The idea for this marketplace is magnetic. We want to believe it works. It speaks to our grandiose concept of American exceptionalism, that if we intellectuals toss around competing ideas long enough and hard enough, we’ll get it right.

The problem is we don’t.

The emergence of 21st century technology has allowed us to empirically test Holmes’ concept. The rise of social media created virtual marketplaces of ideas where people could, yes, share photos of what they were having for dinner, but also espouse their beliefs on matters of great importance that would then gain traction (or not) based on their truth and righteousness.

Except truth is, like, really, really slow, and by the time it shows up, the dominant narrative is already formed, leaving truth stuck at home without a date.

Three MIT scholars went back to the origins of the virtual marketplace — or, at least, a virtual marketplace. Starting with Twitter’s inception in 2006, the trio (and, presumably, a whole host of researchers who did the dirty work) tracked roughly 126,000 “cascades” of news stories that spread on Twitter. These 126,000 stories were tweeted more than 4.5 million times by about 3 million people from 2006 to 2017.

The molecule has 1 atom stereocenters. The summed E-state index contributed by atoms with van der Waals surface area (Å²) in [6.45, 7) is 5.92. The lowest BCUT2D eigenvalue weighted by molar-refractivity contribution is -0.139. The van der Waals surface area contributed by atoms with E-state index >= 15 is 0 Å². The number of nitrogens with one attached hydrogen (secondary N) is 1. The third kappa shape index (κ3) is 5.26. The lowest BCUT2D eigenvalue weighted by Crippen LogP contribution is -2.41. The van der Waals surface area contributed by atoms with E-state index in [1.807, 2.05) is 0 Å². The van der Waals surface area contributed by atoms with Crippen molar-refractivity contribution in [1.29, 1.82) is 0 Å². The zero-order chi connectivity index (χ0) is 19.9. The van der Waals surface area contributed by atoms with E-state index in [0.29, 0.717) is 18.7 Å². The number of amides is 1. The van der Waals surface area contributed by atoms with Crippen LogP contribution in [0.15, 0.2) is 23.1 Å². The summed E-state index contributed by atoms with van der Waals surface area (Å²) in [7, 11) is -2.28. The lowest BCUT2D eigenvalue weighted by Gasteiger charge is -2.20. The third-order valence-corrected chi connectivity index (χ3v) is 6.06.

The study leaned on the work of six fact-checking organizations widely acknowledged to be non-partisan and extremely good at what they do:

  • Factcheck.org
  • Hoax-slayer.com
  • Politifact.com
  • Snopes.com
  • Truthorfiction.com
  • Urbanlegends.about.com

They found that the six organizations agreed on the veracity (or lack of veracity) of the stories 95 percent of the time.

Holmes would have loved this study, which was published in the March 2018 edition of the journal “Science.”

He wouldn’t, however, have loved the results.

The study found that the concept of a marketplace of ideas, where the best thoughts survive and truth ultimately wins, is a fallacy. It showed that falsehoods travel deeper, wider and faster than truth in all categories of information, regardless of whether, for example, the story was about politics or entertainment.

“But wait!” you say. “The bots!”

No, this phenomenon has nothing to do with artificial intelligence programmed to find and disseminate inaccurate stories. The study removed all of the bots from the data, and the differences between the spread of false and true news remained strong.